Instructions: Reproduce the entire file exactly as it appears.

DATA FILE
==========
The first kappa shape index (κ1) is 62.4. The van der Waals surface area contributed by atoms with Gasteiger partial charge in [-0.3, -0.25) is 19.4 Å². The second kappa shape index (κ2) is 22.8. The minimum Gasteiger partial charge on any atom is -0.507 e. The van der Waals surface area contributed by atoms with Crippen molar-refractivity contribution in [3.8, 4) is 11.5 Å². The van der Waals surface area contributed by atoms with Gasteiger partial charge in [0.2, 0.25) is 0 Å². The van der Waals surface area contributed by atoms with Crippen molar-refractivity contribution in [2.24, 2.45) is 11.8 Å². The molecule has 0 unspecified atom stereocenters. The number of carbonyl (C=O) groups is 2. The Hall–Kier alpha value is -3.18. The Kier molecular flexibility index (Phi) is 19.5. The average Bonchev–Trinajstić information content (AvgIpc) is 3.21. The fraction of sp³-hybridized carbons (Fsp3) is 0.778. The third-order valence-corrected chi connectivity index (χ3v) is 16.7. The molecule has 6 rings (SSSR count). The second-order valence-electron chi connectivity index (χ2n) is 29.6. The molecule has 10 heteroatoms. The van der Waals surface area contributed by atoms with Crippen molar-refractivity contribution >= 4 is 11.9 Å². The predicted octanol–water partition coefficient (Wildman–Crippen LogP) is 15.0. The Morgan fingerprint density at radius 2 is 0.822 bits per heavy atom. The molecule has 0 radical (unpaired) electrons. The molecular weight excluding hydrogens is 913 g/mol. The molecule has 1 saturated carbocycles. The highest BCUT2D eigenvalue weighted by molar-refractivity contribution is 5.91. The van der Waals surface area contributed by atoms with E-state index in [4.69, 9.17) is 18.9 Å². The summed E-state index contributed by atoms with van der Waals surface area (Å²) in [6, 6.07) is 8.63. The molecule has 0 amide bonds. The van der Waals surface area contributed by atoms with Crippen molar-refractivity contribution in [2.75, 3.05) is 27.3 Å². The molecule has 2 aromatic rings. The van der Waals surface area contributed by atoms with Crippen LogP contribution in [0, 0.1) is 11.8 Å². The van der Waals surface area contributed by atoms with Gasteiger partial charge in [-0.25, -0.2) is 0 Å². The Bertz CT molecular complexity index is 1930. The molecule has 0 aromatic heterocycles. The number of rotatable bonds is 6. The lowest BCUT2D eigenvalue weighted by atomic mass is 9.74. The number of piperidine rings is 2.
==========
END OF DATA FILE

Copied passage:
The first kappa shape index (κ1) is 62.4. The van der Waals surface area contributed by atoms with Gasteiger partial charge in [-0.3, -0.25) is 19.4 Å². The second kappa shape index (κ2) is 22.8. The minimum Gasteiger partial charge on any atom is -0.507 e. The van der Waals surface area contributed by atoms with Crippen molar-refractivity contribution in [3.8, 4) is 11.5 Å². The van der Waals surface area contributed by atoms with Gasteiger partial charge in [0.2, 0.25) is 0 Å². The van der Waals surface area contributed by atoms with Crippen molar-refractivity contribution in [2.24, 2.45) is 11.8 Å². The molecule has 0 unspecified atom stereocenters. The number of carbonyl (C=O) groups is 2. The Hall–Kier alpha value is -3.18. The Kier molecular flexibility index (Phi) is 19.5. The average Bonchev–Trinajstić information content (AvgIpc) is 3.21. The fraction of sp³-hybridized carbons (Fsp3) is 0.778. The third-order valence-corrected chi connectivity index (χ3v) is 16.7. The molecule has 6 rings (SSSR count). The second-order valence-electron chi connectivity index (χ2n) is 29.6. The molecule has 10 heteroatoms. The van der Waals surface area contributed by atoms with Crippen molar-refractivity contribution >= 4 is 11.9 Å². The predicted octanol–water partition coefficient (Wildman–Crippen LogP) is 15.0. The Morgan fingerprint density at radius 2 is 0.822 bits per heavy atom. The molecule has 0 radical (unpaired) electrons. The molecular weight excluding hydrogens is 913 g/mol. The molecule has 1 saturated carbocycles. The highest BCUT2D eigenvalue weighted by molar-refractivity contribution is 5.91. The van der Waals surface area contributed by atoms with E-state index in [4.69, 9.17) is 18.9 Å². The summed E-state index contributed by atoms with van der Waals surface area (Å²) in [6, 6.07) is 8.63. The molecule has 0 amide bonds. The van der Waals surface area contributed by atoms with Crippen molar-refractivity contribution in [2.75, 3.05) is 27.3 Å². The molecule has 2 aromatic rings. The van der Waals surface area contributed by atoms with Crippen LogP contribution in [0, 0.1) is 11.8 Å². The van der Waals surface area contributed by atoms with Gasteiger partial charge in [-0.25, -0.2) is 0 Å². The Bertz CT molecular complexity index is 1930. The molecule has 0 aromatic heterocycles. The number of rotatable bonds is 6. The lowest BCUT2D eigenvalue weighted by atomic mass is 9.74. The number of piperidine rings is 2.